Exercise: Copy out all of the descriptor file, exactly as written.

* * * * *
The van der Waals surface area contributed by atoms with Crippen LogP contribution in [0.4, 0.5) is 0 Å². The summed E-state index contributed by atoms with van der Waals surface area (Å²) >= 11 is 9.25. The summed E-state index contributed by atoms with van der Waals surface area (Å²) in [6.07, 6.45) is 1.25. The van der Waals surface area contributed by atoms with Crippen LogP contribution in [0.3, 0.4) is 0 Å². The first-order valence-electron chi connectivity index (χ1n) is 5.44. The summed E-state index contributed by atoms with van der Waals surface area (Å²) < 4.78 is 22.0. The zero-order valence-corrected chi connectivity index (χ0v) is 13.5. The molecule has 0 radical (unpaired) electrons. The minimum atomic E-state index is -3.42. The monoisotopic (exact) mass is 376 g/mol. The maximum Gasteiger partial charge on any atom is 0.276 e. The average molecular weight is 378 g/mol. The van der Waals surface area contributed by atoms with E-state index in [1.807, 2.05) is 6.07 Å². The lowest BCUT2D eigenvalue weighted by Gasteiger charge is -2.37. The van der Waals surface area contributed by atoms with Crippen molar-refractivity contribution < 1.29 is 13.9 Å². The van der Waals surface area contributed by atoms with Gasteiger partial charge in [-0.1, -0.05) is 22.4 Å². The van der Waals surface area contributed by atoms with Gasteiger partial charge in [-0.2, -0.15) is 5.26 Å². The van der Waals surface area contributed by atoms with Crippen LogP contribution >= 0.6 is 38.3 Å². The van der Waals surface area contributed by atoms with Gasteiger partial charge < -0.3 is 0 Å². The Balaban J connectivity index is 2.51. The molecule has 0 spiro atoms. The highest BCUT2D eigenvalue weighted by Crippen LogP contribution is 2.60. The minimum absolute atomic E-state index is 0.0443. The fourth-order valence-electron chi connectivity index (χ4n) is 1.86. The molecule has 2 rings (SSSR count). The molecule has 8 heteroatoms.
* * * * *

The van der Waals surface area contributed by atoms with Crippen LogP contribution in [0.4, 0.5) is 0 Å². The summed E-state index contributed by atoms with van der Waals surface area (Å²) >= 11 is 9.25. The summed E-state index contributed by atoms with van der Waals surface area (Å²) in [6.07, 6.45) is 1.25. The van der Waals surface area contributed by atoms with Crippen LogP contribution in [0.3, 0.4) is 0 Å². The first-order valence-electron chi connectivity index (χ1n) is 5.44. The summed E-state index contributed by atoms with van der Waals surface area (Å²) < 4.78 is 22.0. The zero-order valence-corrected chi connectivity index (χ0v) is 13.5. The molecule has 0 radical (unpaired) electrons. The minimum atomic E-state index is -3.42. The monoisotopic (exact) mass is 376 g/mol. The maximum Gasteiger partial charge on any atom is 0.276 e. The average molecular weight is 378 g/mol. The van der Waals surface area contributed by atoms with E-state index in [1.807, 2.05) is 6.07 Å². The lowest BCUT2D eigenvalue weighted by Gasteiger charge is -2.37. The van der Waals surface area contributed by atoms with Crippen molar-refractivity contribution < 1.29 is 13.9 Å². The van der Waals surface area contributed by atoms with Gasteiger partial charge in [-0.1, -0.05) is 22.4 Å². The van der Waals surface area contributed by atoms with Gasteiger partial charge in [-0.2, -0.15) is 5.26 Å². The van der Waals surface area contributed by atoms with Crippen LogP contribution >= 0.6 is 38.3 Å². The van der Waals surface area contributed by atoms with Gasteiger partial charge < -0.3 is 0 Å². The Balaban J connectivity index is 2.51. The molecule has 0 spiro atoms. The highest BCUT2D eigenvalue weighted by Crippen LogP contribution is 2.60. The minimum absolute atomic E-state index is 0.0443. The fourth-order valence-electron chi connectivity index (χ4n) is 1.86. The molecule has 2 rings (SSSR count). The molecule has 8 heteroatoms.